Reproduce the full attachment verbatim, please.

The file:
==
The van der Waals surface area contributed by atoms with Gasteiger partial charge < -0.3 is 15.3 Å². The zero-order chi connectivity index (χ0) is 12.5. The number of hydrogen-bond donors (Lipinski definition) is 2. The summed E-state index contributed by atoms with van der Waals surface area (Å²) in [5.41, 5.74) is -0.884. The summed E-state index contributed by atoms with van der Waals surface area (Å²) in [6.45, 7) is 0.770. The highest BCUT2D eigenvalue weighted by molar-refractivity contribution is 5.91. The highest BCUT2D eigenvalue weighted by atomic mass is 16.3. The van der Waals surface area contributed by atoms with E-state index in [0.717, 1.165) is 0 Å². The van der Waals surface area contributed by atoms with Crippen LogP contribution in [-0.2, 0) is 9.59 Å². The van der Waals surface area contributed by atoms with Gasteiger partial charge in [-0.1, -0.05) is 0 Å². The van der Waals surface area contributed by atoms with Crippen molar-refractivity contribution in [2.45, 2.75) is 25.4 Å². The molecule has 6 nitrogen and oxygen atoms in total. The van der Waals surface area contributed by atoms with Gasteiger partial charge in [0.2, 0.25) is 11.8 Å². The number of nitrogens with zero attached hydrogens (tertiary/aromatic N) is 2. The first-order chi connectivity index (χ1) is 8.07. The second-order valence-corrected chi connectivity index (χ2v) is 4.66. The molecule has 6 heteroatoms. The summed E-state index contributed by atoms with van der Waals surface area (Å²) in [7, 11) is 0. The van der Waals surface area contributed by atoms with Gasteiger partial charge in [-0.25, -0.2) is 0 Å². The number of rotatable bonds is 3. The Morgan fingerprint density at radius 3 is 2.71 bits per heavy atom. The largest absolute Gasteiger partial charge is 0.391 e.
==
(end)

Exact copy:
The van der Waals surface area contributed by atoms with Gasteiger partial charge < -0.3 is 15.3 Å². The zero-order chi connectivity index (χ0) is 12.5. The number of hydrogen-bond donors (Lipinski definition) is 2. The summed E-state index contributed by atoms with van der Waals surface area (Å²) in [5.41, 5.74) is -0.884. The summed E-state index contributed by atoms with van der Waals surface area (Å²) in [6.45, 7) is 0.770. The highest BCUT2D eigenvalue weighted by molar-refractivity contribution is 5.91. The highest BCUT2D eigenvalue weighted by atomic mass is 16.3. The van der Waals surface area contributed by atoms with E-state index in [0.717, 1.165) is 0 Å². The van der Waals surface area contributed by atoms with Crippen LogP contribution in [-0.2, 0) is 9.59 Å². The van der Waals surface area contributed by atoms with Gasteiger partial charge in [-0.1, -0.05) is 0 Å². The van der Waals surface area contributed by atoms with Crippen molar-refractivity contribution in [2.45, 2.75) is 25.4 Å². The molecule has 6 nitrogen and oxygen atoms in total. The van der Waals surface area contributed by atoms with Gasteiger partial charge in [0.2, 0.25) is 11.8 Å². The number of nitrogens with zero attached hydrogens (tertiary/aromatic N) is 2. The first-order chi connectivity index (χ1) is 8.07. The second-order valence-corrected chi connectivity index (χ2v) is 4.66. The molecule has 6 heteroatoms. The summed E-state index contributed by atoms with van der Waals surface area (Å²) in [7, 11) is 0. The van der Waals surface area contributed by atoms with Gasteiger partial charge in [-0.25, -0.2) is 0 Å². The number of rotatable bonds is 3. The Morgan fingerprint density at radius 3 is 2.71 bits per heavy atom. The largest absolute Gasteiger partial charge is 0.391 e.